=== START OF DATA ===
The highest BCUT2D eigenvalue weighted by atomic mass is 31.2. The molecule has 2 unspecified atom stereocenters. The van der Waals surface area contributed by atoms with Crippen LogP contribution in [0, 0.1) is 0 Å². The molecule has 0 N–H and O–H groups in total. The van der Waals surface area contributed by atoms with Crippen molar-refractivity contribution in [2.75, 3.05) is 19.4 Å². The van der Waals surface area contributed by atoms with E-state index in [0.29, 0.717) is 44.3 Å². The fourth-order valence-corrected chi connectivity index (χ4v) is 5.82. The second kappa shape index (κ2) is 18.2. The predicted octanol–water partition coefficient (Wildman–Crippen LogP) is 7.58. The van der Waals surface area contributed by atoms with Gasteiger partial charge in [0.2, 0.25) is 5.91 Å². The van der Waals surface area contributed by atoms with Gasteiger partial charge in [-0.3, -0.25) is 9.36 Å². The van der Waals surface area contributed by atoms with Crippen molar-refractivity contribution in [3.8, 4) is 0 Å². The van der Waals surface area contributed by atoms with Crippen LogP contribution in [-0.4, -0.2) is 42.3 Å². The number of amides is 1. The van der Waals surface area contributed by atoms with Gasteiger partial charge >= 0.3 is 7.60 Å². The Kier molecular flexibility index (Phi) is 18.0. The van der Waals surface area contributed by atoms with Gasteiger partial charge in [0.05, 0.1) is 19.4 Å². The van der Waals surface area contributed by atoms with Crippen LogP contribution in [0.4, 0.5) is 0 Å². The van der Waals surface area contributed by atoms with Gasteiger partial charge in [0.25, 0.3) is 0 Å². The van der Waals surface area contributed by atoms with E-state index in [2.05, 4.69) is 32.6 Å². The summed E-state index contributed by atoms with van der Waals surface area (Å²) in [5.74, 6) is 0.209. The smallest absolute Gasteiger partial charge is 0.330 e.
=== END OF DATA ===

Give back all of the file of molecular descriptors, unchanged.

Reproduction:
The highest BCUT2D eigenvalue weighted by atomic mass is 31.2. The molecule has 2 unspecified atom stereocenters. The van der Waals surface area contributed by atoms with Crippen LogP contribution in [0, 0.1) is 0 Å². The molecule has 0 N–H and O–H groups in total. The van der Waals surface area contributed by atoms with Crippen molar-refractivity contribution in [2.75, 3.05) is 19.4 Å². The van der Waals surface area contributed by atoms with E-state index in [0.29, 0.717) is 44.3 Å². The fourth-order valence-corrected chi connectivity index (χ4v) is 5.82. The second kappa shape index (κ2) is 18.2. The predicted octanol–water partition coefficient (Wildman–Crippen LogP) is 7.58. The van der Waals surface area contributed by atoms with Gasteiger partial charge in [0.2, 0.25) is 5.91 Å². The van der Waals surface area contributed by atoms with Gasteiger partial charge in [-0.3, -0.25) is 9.36 Å². The van der Waals surface area contributed by atoms with Crippen molar-refractivity contribution in [3.8, 4) is 0 Å². The van der Waals surface area contributed by atoms with Crippen LogP contribution in [-0.4, -0.2) is 42.3 Å². The number of amides is 1. The van der Waals surface area contributed by atoms with Gasteiger partial charge >= 0.3 is 7.60 Å². The Kier molecular flexibility index (Phi) is 18.0. The van der Waals surface area contributed by atoms with Gasteiger partial charge in [0.05, 0.1) is 19.4 Å². The van der Waals surface area contributed by atoms with Crippen LogP contribution in [0.4, 0.5) is 0 Å². The van der Waals surface area contributed by atoms with Gasteiger partial charge in [0.25, 0.3) is 0 Å². The van der Waals surface area contributed by atoms with E-state index in [2.05, 4.69) is 32.6 Å². The summed E-state index contributed by atoms with van der Waals surface area (Å²) in [5.74, 6) is 0.209. The smallest absolute Gasteiger partial charge is 0.330 e.